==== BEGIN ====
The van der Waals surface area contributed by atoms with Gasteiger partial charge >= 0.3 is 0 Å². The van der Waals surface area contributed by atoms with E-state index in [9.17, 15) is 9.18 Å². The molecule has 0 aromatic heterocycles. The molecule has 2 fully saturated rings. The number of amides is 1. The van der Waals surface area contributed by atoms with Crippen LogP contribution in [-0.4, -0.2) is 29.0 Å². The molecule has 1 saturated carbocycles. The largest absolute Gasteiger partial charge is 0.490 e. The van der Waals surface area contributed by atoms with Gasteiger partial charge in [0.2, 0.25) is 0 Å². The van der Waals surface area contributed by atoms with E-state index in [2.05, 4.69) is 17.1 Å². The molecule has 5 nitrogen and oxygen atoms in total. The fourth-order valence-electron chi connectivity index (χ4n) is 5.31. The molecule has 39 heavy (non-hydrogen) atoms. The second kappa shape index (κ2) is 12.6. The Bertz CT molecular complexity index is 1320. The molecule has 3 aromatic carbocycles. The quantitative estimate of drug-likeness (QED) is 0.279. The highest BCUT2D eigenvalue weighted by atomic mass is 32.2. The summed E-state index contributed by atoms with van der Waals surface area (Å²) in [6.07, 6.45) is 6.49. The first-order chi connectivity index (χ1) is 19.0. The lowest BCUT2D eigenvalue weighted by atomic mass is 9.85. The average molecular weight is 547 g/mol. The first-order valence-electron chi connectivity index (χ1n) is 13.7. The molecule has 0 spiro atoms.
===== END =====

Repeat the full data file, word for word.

The van der Waals surface area contributed by atoms with Gasteiger partial charge >= 0.3 is 0 Å². The van der Waals surface area contributed by atoms with E-state index in [9.17, 15) is 9.18 Å². The molecule has 0 aromatic heterocycles. The molecule has 2 fully saturated rings. The number of amides is 1. The van der Waals surface area contributed by atoms with Crippen LogP contribution in [-0.4, -0.2) is 29.0 Å². The molecule has 1 saturated carbocycles. The largest absolute Gasteiger partial charge is 0.490 e. The van der Waals surface area contributed by atoms with Gasteiger partial charge in [0.2, 0.25) is 0 Å². The van der Waals surface area contributed by atoms with E-state index in [2.05, 4.69) is 17.1 Å². The molecule has 5 nitrogen and oxygen atoms in total. The fourth-order valence-electron chi connectivity index (χ4n) is 5.31. The molecule has 39 heavy (non-hydrogen) atoms. The second kappa shape index (κ2) is 12.6. The Bertz CT molecular complexity index is 1320. The molecule has 3 aromatic carbocycles. The quantitative estimate of drug-likeness (QED) is 0.279. The highest BCUT2D eigenvalue weighted by atomic mass is 32.2. The summed E-state index contributed by atoms with van der Waals surface area (Å²) in [6.07, 6.45) is 6.49. The first-order chi connectivity index (χ1) is 19.0. The lowest BCUT2D eigenvalue weighted by atomic mass is 9.85. The average molecular weight is 547 g/mol. The first-order valence-electron chi connectivity index (χ1n) is 13.7. The molecule has 0 spiro atoms.